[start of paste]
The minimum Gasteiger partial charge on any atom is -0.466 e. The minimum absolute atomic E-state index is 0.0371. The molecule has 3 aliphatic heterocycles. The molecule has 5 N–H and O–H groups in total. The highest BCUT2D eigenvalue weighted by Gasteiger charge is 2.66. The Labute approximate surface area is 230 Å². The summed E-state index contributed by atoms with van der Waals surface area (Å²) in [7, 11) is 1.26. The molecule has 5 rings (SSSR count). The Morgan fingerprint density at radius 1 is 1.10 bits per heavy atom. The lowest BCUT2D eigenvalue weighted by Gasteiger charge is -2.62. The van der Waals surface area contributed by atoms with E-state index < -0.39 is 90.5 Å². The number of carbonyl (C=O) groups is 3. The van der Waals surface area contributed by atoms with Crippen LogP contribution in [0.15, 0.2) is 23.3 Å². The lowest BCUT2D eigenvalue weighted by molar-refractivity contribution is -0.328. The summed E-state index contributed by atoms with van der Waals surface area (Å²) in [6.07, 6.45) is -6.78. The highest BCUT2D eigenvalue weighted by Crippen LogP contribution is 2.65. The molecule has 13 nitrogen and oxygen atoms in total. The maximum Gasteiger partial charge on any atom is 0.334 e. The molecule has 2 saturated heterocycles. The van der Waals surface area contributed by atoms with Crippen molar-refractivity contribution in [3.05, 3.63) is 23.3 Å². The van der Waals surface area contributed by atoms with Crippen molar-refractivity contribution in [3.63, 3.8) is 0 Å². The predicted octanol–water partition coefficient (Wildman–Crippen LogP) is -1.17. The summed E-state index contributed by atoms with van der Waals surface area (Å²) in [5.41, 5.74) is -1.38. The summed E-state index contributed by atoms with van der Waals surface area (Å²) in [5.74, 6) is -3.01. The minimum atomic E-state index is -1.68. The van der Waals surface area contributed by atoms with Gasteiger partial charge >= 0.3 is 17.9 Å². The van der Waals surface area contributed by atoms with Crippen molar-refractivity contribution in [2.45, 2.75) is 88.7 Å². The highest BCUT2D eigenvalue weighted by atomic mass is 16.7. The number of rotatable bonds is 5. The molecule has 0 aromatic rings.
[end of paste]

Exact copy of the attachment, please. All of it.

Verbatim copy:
The minimum Gasteiger partial charge on any atom is -0.466 e. The minimum absolute atomic E-state index is 0.0371. The molecule has 3 aliphatic heterocycles. The molecule has 5 N–H and O–H groups in total. The highest BCUT2D eigenvalue weighted by Gasteiger charge is 2.66. The Labute approximate surface area is 230 Å². The summed E-state index contributed by atoms with van der Waals surface area (Å²) in [7, 11) is 1.26. The molecule has 5 rings (SSSR count). The Morgan fingerprint density at radius 1 is 1.10 bits per heavy atom. The lowest BCUT2D eigenvalue weighted by Gasteiger charge is -2.62. The van der Waals surface area contributed by atoms with E-state index < -0.39 is 90.5 Å². The number of carbonyl (C=O) groups is 3. The van der Waals surface area contributed by atoms with Crippen LogP contribution in [0.15, 0.2) is 23.3 Å². The lowest BCUT2D eigenvalue weighted by molar-refractivity contribution is -0.328. The summed E-state index contributed by atoms with van der Waals surface area (Å²) in [6.07, 6.45) is -6.78. The highest BCUT2D eigenvalue weighted by Crippen LogP contribution is 2.65. The molecule has 13 nitrogen and oxygen atoms in total. The maximum Gasteiger partial charge on any atom is 0.334 e. The molecule has 2 saturated heterocycles. The van der Waals surface area contributed by atoms with Crippen molar-refractivity contribution in [3.05, 3.63) is 23.3 Å². The van der Waals surface area contributed by atoms with Crippen molar-refractivity contribution in [3.63, 3.8) is 0 Å². The predicted octanol–water partition coefficient (Wildman–Crippen LogP) is -1.17. The summed E-state index contributed by atoms with van der Waals surface area (Å²) in [5.41, 5.74) is -1.38. The summed E-state index contributed by atoms with van der Waals surface area (Å²) in [5.74, 6) is -3.01. The minimum atomic E-state index is -1.68. The van der Waals surface area contributed by atoms with Gasteiger partial charge >= 0.3 is 17.9 Å². The van der Waals surface area contributed by atoms with Crippen molar-refractivity contribution in [2.45, 2.75) is 88.7 Å². The highest BCUT2D eigenvalue weighted by atomic mass is 16.7. The number of rotatable bonds is 5. The molecule has 0 aromatic rings.